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Morning Read: In peer-reviewed comparison, Theranos falls short of rivals

Also, study recommends that hospitals screen patients for dementia to reduce falls and medical device price comparisons.

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So Theranos got some more bad news this week in the form of a peer-reviewed comparison of its blood test for cholesterol levels. The study by researchers at Icahn School of Medicine at Mount Sinai showed that the results of the Theranos total cholesterol tests were an average of 9.3 percent lower than results from rivals Lab Corp. and Quest Diagnostics. The study was published in the Journal of Clinical Investigation Monday. The concern is that these results could steer physicians in the wrong direction in determining whether patients should be prescribed cholesterol lowering drugs. It’s a blow to the company’s efforts to build confidence in its tests.  — The Wall Street Journal

  • Daniel Young, the head of Theranos’ Arizona laboratory, lists reasons why the Mt. Sinai study’s tests results may have been different, such as collection methods. — Forbes
  • You can check out the study here. — Journal of Clinical Investigation
  • Considering this milestone, it’s worth having another look at our Theranos timeline.
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A Deep-dive Into Specialty Pharma

A specialty drug is a class of prescription medications used to treat complex, chronic or rare medical conditions. Although this classification was originally intended to define the treatment of rare, also termed “orphan” diseases, affecting fewer than 200,000 people in the US, more recently, specialty drugs have emerged as the cornerstone of treatment for chronic and complex diseases such as cancer, autoimmune conditions, diabetes, hepatitis C, and HIV/AIDS.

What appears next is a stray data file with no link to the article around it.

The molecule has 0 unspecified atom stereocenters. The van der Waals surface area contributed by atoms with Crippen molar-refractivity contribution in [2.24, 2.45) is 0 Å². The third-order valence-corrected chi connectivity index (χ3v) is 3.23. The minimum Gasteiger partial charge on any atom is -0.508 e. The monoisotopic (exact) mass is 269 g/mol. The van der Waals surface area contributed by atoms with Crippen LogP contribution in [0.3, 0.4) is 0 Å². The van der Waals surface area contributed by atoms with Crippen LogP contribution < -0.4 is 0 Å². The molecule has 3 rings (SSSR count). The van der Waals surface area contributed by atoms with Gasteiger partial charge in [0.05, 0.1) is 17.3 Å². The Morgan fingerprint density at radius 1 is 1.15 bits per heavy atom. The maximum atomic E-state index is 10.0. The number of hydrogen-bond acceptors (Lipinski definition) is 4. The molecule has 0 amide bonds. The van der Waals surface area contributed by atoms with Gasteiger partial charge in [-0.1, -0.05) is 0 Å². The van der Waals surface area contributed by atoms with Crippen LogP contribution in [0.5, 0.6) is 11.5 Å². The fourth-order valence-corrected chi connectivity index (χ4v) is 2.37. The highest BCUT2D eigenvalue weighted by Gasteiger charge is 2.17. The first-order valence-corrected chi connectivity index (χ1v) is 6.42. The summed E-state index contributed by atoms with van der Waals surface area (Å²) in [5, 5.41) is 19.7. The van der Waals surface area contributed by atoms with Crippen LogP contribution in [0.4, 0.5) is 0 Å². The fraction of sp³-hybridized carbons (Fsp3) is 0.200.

A Journal of American Medical Association study suggests we could use more “research parasites.” It found that for three online portals that allow scientists to request the data behind thousands of trials from pharmaceutical and medical device companies, only 15.5 percent of those trials had ever been requested. and the need for more. — The Washington Post

It seems like drug prices have snagged a lot of the headlines but not to worry, medical device manufacturers are beginning to come under the microscope, too. Exhibit A: Epinephrine auto injectors. — Modern Healthcare

ECRI Institute is working with the London School of Economics on a study to do price comparisons of medical devices in the U.S. and Europe and look at the factors that determine medical device price. — Mass Device


Pennsylvania Patient Safety Authority compiled a report that found more than 3,700 errors in a nine-year stretch to 2014 linked to dementia. Three out of four errors involved falls or bed sores. Recommendations for improvement include assessing patients over a certain age for signs of dementia and consulting with family members. — Fierce Healthcare

New York-Presbyterian/Columbia Hospital is one of four institutions taking part in a clinical trial to evaluate a medical device to treat leaky heart valves with a minimally invasive procedure. — Marketwired


Interesting timing for Dell. The day it announces it’s selling its consulting business, including health IT consulting, comes news that it’s inked $100 million deals with Blue Cross Blue Shield of Rhode Island and Dubai Health Authority. For the Rhode Island payer, the deal is intended to improve operations and implement new technologies to boost customer growth.  — Healthcare IT News

Healthcare security startup/University of Michigan spin-out
Virta Laboratories got a $750,000 small business innovation research grant to advance its commercialization. — Xconomy Health IT

Shedding light on Google’s logo mystery, it looks like it’s all about Google’s acquisition of Deep Mind Health and its app, Stream. — MobiHealthNews

HealthTap marked a milestone this week: 100,000 licensed doctors in its network. — BusinessWire


The Obama administration is expected to announce a plan to increase medication-related treatment for opioid addicts. It is part of a wider push to address opioid addiction, and a push to increase awareness of the problem by educating medical students. — Modern Healthcare

Is Missouri legislation that calls for setting up a commission to regulate health information exchanges a way to stimulate interoperability and mandate good behavior or government overreach? — Politico


The New York Yankees’ A Rod and 23andMe co-founder Anne Wojcicki are apparently an item. — Sporting News